IDENTIFYING YOUR BEST DIRECTION
What motivates you?
This is where we discover the reasons why you work – from the rewards that you receive to the mission that you dedicate your time to. Most of us work long hours. What motivates you?
In any career decision, you need to be clear about your purpose. Once you have that, what kind of jobs fit that description?
What roles suit you?
Our working lives are a little like an acting role, but as any actor will tell you acting takes time and energy. The further away from our ‘true’ selves our role strays, the more energy it will take from us. Study after study shows that a feeling of identification with one’s work role leads to greater commitment, contentment, meaning, life satisfaction, lower depression, longer life and faster recovery from illness. What we need to do is identify the working role (or roles) that suit you best and give you the most control and satisfaction.
What’s your purpose?
A purpose is an overarching goal that unifies and makes sense of other goals. However, we aren’t born with a life purpose, we must choose one. This involves starting from within and looking outwards towards the world, and asking ourselves – who will we serve? What do we believe and what causes are worth spending our lives on? How will we contribute to the world? How can we make a positive impact? What is our legacy?
Generating Career Options
If you think the way you always think, you’ll end up doing what you always do. That can be pretty boring and unsatisfying. Creative brainstorming is therefore essential to good career decision making. What did you dream of doing when you were little? What has your heart always secretly yearned to do? What would you do if you had 3 lives? Or if all jobs paid the same? The key is to generate as many options as possible.
Evaluating Options & Choosing Your Direction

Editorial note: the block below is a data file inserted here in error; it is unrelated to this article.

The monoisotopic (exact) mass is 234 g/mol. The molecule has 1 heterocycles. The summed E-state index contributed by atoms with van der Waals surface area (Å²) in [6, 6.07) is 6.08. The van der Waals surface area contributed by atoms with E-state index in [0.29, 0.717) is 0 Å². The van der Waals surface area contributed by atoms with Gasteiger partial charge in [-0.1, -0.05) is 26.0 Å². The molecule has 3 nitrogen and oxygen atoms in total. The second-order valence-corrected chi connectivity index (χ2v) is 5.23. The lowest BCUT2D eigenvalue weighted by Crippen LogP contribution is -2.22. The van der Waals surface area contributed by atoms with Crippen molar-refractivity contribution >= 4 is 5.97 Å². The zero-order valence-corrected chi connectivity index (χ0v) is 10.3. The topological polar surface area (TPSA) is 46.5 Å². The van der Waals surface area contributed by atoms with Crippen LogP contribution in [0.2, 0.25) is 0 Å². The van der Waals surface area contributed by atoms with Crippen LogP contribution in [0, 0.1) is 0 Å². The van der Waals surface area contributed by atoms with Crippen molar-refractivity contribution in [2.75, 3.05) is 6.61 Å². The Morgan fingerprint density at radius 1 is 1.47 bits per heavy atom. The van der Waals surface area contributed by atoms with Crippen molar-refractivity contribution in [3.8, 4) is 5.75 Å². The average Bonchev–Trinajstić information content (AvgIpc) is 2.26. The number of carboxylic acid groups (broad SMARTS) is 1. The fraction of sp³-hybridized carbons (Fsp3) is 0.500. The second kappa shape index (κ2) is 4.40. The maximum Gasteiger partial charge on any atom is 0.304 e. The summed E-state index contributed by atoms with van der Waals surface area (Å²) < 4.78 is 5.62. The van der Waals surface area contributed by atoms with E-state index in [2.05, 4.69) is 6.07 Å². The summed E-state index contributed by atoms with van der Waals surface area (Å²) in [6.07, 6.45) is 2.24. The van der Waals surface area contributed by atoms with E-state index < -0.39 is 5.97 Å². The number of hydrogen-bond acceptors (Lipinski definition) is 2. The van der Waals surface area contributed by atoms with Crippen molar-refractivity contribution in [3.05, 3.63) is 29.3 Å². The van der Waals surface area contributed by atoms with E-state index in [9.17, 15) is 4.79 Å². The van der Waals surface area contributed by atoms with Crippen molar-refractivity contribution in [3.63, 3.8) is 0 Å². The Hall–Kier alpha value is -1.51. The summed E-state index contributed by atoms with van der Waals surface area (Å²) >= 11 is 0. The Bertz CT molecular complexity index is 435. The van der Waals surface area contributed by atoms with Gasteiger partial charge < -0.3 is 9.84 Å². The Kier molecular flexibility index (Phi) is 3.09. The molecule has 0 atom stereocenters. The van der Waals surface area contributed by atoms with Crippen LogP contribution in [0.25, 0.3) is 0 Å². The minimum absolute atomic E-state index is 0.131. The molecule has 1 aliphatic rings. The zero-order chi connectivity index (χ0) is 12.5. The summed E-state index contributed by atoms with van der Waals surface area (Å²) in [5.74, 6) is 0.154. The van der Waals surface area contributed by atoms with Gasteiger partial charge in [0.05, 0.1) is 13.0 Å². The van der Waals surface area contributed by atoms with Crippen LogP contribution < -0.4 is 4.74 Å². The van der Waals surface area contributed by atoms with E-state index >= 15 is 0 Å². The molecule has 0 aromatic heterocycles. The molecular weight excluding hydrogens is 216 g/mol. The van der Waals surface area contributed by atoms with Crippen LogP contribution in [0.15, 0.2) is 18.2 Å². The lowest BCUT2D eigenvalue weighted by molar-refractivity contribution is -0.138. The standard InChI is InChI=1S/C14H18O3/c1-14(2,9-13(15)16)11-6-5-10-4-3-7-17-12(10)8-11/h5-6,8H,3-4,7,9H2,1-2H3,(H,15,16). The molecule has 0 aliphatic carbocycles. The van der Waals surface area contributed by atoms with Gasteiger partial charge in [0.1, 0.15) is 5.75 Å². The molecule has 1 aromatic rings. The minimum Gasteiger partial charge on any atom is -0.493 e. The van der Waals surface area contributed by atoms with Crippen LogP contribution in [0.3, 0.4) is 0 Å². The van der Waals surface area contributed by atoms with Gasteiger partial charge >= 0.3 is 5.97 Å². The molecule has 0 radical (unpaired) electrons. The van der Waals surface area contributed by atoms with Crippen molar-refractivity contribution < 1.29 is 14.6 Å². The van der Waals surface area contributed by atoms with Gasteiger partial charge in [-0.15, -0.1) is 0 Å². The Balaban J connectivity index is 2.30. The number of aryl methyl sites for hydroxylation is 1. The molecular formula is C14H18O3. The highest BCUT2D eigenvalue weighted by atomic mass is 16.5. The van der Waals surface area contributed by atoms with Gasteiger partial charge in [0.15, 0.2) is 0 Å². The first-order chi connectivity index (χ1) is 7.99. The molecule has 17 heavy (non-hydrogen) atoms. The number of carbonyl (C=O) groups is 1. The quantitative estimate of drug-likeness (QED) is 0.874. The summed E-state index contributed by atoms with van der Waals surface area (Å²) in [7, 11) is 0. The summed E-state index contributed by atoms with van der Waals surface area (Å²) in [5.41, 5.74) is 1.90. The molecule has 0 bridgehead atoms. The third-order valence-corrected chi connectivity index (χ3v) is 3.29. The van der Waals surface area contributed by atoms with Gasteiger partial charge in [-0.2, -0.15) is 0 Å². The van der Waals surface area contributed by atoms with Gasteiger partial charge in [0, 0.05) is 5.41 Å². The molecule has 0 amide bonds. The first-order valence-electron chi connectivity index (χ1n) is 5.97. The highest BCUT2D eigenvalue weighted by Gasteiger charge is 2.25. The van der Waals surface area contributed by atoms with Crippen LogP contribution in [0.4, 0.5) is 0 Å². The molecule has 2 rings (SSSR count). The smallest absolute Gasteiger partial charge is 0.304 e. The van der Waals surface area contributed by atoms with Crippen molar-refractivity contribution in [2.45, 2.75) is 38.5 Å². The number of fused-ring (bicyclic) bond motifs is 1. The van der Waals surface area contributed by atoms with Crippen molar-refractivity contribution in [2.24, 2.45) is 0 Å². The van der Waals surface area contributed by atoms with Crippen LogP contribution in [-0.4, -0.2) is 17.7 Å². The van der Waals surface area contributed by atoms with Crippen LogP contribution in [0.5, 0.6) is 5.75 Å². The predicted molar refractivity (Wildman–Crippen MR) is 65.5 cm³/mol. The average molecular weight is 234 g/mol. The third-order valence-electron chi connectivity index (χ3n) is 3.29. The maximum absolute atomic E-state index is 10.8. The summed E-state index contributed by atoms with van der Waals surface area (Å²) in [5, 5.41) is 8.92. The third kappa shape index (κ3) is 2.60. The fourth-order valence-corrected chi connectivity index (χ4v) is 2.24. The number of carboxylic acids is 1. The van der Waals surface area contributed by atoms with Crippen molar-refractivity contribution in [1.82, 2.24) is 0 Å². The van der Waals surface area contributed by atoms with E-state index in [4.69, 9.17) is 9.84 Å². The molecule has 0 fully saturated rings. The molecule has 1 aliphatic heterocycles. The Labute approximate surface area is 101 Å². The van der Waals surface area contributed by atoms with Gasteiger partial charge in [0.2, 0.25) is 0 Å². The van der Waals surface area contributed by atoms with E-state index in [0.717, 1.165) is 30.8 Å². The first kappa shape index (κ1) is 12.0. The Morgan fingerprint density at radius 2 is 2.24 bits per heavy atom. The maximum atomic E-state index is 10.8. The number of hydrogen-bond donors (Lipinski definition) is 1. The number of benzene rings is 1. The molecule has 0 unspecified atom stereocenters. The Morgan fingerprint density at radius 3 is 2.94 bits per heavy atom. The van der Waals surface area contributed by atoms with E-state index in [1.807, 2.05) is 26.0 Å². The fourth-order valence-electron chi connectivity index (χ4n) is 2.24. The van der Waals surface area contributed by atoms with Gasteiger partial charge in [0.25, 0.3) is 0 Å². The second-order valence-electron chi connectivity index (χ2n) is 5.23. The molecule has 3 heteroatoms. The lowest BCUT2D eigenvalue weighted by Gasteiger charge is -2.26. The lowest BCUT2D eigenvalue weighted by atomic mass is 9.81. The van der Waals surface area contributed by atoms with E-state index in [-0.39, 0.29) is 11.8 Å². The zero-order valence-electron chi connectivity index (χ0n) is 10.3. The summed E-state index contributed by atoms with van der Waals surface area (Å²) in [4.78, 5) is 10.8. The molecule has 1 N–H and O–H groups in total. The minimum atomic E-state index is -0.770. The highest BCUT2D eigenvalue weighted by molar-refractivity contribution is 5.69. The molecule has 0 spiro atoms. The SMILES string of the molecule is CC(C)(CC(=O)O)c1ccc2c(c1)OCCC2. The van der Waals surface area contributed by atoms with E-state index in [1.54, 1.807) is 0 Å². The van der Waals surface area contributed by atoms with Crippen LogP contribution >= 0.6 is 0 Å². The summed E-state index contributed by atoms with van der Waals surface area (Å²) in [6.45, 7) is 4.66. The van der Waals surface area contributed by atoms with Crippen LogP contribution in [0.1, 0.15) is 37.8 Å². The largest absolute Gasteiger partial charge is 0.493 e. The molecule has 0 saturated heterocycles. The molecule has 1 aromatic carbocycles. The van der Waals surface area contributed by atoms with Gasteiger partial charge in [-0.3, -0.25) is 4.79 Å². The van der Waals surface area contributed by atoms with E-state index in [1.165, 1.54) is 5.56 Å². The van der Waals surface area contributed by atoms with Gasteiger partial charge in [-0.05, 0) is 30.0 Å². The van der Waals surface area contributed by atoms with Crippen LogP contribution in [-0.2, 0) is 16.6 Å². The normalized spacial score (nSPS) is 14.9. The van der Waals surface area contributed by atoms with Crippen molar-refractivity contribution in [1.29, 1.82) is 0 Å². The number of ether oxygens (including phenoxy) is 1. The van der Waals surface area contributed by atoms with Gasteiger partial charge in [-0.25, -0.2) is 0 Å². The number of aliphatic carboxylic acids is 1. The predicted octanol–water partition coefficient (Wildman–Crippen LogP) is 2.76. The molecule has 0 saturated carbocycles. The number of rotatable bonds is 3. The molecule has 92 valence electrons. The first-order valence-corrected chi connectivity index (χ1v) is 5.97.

I encourage clients to do research and evaluate the options from many perspectives. This is a key factor for this process and where working with me as your career counselor can really help you to make the best choice. What stands out? What can we now get rid of, and ‘let go’? Looking for patterns and themes within the results helps to narrow your options. You are now on the way to identifying your best direction, and getting unstuck.
Once you reach step 3 you have identified your best direction.
This is sometimes where your mind will often pipe up and start derailing the process:
- You haven’t thought this through!
- There must be a better direction than this!
- You can’t change at your age!
- This is far too ambitious!
It’s easy to start doubting the decision and to defer action. While this decision may not be perfect, deferring the decision may not be helpful either. There comes a time when not making a decision begins to look like the decision and that can leave you stuck.
Your Mind Is Not Your Enemy…But It Is Not Your Friend
It is critical to remember that the thoughts your mind gives you are motivated by its essential desire to keep you safe. It does not want you taking unnecessary risks, so its priority will be to try to delay or stop the change from happening.
On one level clients are desperate for change, on another their minds tell them that change is a bad idea.
Taking action at this point is crucial because it’s very difficult to ‘think’ ourselves into a new career. Once you move into action, you begin to learn and develop as a person, and gain a sense of momentum and meaning. And more often than not, you develop opportunities you could never have imagined when you were sitting and dreaming at your desk.
In moving forward into action we will focus on:
- Determining your vision
- Choosing goals that will move you towards your vision
- Developing your 1, 2 and/or 3 year plan
- Identifying risks and resources
- How you will sell or brand yourself
- How you will deal with setbacks
As much as possible hold doubts lightly and develop the willingness to take action while maintaining a focus on your vision. Walk with me as your career coach in the direction of your dreams.
Let me guide you in making the change or pivoting towards what you truly desire. See yourself in that new job or starting your own business. It can become real.
In individual sessions by Skype, telephone or in-person (Monterey, Silicon Valley or San Francisco, CA) I offer:
- Programs and hourly meetings and that can be customized to fit your individual needs.
- A partnership with you in developing and implementing a self-empowering plan for your career and your life!
- Guidance and support in all facets of the career choice, change and pivot process
- Follow through coaching
- On track accountability